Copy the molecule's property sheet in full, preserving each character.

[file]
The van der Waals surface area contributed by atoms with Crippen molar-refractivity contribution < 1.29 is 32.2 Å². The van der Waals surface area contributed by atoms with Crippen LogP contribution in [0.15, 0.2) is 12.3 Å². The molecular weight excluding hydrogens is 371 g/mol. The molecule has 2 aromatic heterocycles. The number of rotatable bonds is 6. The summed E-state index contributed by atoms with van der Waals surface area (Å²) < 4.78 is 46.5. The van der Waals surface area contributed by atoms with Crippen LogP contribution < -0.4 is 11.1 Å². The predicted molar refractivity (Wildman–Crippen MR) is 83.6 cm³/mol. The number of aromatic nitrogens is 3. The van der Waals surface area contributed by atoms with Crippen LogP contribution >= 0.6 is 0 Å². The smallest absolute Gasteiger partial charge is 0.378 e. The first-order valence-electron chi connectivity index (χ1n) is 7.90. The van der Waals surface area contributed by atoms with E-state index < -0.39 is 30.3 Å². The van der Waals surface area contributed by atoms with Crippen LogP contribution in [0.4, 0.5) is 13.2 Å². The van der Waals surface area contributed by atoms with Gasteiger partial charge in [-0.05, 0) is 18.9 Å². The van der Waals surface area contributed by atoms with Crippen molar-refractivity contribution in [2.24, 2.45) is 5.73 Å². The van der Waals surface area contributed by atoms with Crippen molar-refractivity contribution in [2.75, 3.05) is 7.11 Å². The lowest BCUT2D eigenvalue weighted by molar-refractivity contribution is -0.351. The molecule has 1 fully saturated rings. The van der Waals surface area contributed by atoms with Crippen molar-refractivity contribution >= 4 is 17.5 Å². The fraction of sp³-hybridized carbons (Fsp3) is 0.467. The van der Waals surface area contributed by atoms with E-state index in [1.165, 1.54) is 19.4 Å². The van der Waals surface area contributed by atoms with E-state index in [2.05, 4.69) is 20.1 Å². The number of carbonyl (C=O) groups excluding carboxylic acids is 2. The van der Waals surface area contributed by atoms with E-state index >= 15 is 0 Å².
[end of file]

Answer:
The van der Waals surface area contributed by atoms with Crippen molar-refractivity contribution < 1.29 is 32.2 Å². The van der Waals surface area contributed by atoms with Crippen LogP contribution in [0.15, 0.2) is 12.3 Å². The molecular weight excluding hydrogens is 371 g/mol. The molecule has 2 aromatic heterocycles. The number of rotatable bonds is 6. The summed E-state index contributed by atoms with van der Waals surface area (Å²) < 4.78 is 46.5. The van der Waals surface area contributed by atoms with Crippen LogP contribution < -0.4 is 11.1 Å². The predicted molar refractivity (Wildman–Crippen MR) is 83.6 cm³/mol. The number of aromatic nitrogens is 3. The van der Waals surface area contributed by atoms with Crippen LogP contribution >= 0.6 is 0 Å². The smallest absolute Gasteiger partial charge is 0.378 e. The first-order valence-electron chi connectivity index (χ1n) is 7.90. The van der Waals surface area contributed by atoms with E-state index < -0.39 is 30.3 Å². The van der Waals surface area contributed by atoms with Crippen LogP contribution in [0.4, 0.5) is 13.2 Å². The van der Waals surface area contributed by atoms with Gasteiger partial charge in [-0.05, 0) is 18.9 Å². The van der Waals surface area contributed by atoms with Crippen molar-refractivity contribution in [2.24, 2.45) is 5.73 Å². The van der Waals surface area contributed by atoms with Crippen molar-refractivity contribution in [2.75, 3.05) is 7.11 Å². The lowest BCUT2D eigenvalue weighted by molar-refractivity contribution is -0.351. The molecule has 1 fully saturated rings. The van der Waals surface area contributed by atoms with Crippen molar-refractivity contribution >= 4 is 17.5 Å². The fraction of sp³-hybridized carbons (Fsp3) is 0.467. The van der Waals surface area contributed by atoms with E-state index in [1.165, 1.54) is 19.4 Å². The van der Waals surface area contributed by atoms with E-state index in [2.05, 4.69) is 20.1 Å². The number of carbonyl (C=O) groups excluding carboxylic acids is 2. The van der Waals surface area contributed by atoms with E-state index >= 15 is 0 Å².